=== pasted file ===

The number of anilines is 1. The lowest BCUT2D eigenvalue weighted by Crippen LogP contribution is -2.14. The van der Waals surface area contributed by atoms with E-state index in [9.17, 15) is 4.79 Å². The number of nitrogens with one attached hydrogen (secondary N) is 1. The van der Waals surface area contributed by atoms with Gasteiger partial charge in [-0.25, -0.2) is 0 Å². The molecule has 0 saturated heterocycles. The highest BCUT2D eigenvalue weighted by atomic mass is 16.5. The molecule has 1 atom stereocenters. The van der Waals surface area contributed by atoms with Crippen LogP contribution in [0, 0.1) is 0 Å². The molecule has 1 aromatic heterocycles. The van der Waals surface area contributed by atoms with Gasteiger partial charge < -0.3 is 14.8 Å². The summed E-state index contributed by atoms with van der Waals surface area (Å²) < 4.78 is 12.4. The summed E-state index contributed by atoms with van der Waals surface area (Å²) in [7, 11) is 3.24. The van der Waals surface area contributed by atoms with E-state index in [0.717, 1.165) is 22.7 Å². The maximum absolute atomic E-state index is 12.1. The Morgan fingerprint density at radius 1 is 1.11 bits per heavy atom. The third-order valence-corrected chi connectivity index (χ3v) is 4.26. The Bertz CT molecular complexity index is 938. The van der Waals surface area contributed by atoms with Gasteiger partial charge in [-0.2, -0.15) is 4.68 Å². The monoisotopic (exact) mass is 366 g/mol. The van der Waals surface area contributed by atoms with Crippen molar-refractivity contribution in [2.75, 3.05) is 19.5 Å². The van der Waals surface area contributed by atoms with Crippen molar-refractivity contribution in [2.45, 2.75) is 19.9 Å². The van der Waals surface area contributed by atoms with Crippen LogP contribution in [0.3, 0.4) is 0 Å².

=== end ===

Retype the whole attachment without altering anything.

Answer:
The number of anilines is 1. The lowest BCUT2D eigenvalue weighted by Crippen LogP contribution is -2.14. The van der Waals surface area contributed by atoms with E-state index in [9.17, 15) is 4.79 Å². The number of nitrogens with one attached hydrogen (secondary N) is 1. The van der Waals surface area contributed by atoms with Gasteiger partial charge in [-0.25, -0.2) is 0 Å². The molecule has 0 saturated heterocycles. The highest BCUT2D eigenvalue weighted by atomic mass is 16.5. The molecule has 1 atom stereocenters. The van der Waals surface area contributed by atoms with Crippen LogP contribution in [0, 0.1) is 0 Å². The molecule has 1 aromatic heterocycles. The van der Waals surface area contributed by atoms with Gasteiger partial charge < -0.3 is 14.8 Å². The summed E-state index contributed by atoms with van der Waals surface area (Å²) < 4.78 is 12.4. The summed E-state index contributed by atoms with van der Waals surface area (Å²) in [7, 11) is 3.24. The van der Waals surface area contributed by atoms with E-state index in [0.717, 1.165) is 22.7 Å². The maximum absolute atomic E-state index is 12.1. The Morgan fingerprint density at radius 1 is 1.11 bits per heavy atom. The third-order valence-corrected chi connectivity index (χ3v) is 4.26. The Bertz CT molecular complexity index is 938. The van der Waals surface area contributed by atoms with Gasteiger partial charge in [-0.2, -0.15) is 4.68 Å². The monoisotopic (exact) mass is 366 g/mol. The van der Waals surface area contributed by atoms with Crippen molar-refractivity contribution in [2.75, 3.05) is 19.5 Å². The van der Waals surface area contributed by atoms with Crippen molar-refractivity contribution in [2.45, 2.75) is 19.9 Å². The van der Waals surface area contributed by atoms with Crippen LogP contribution in [0.3, 0.4) is 0 Å².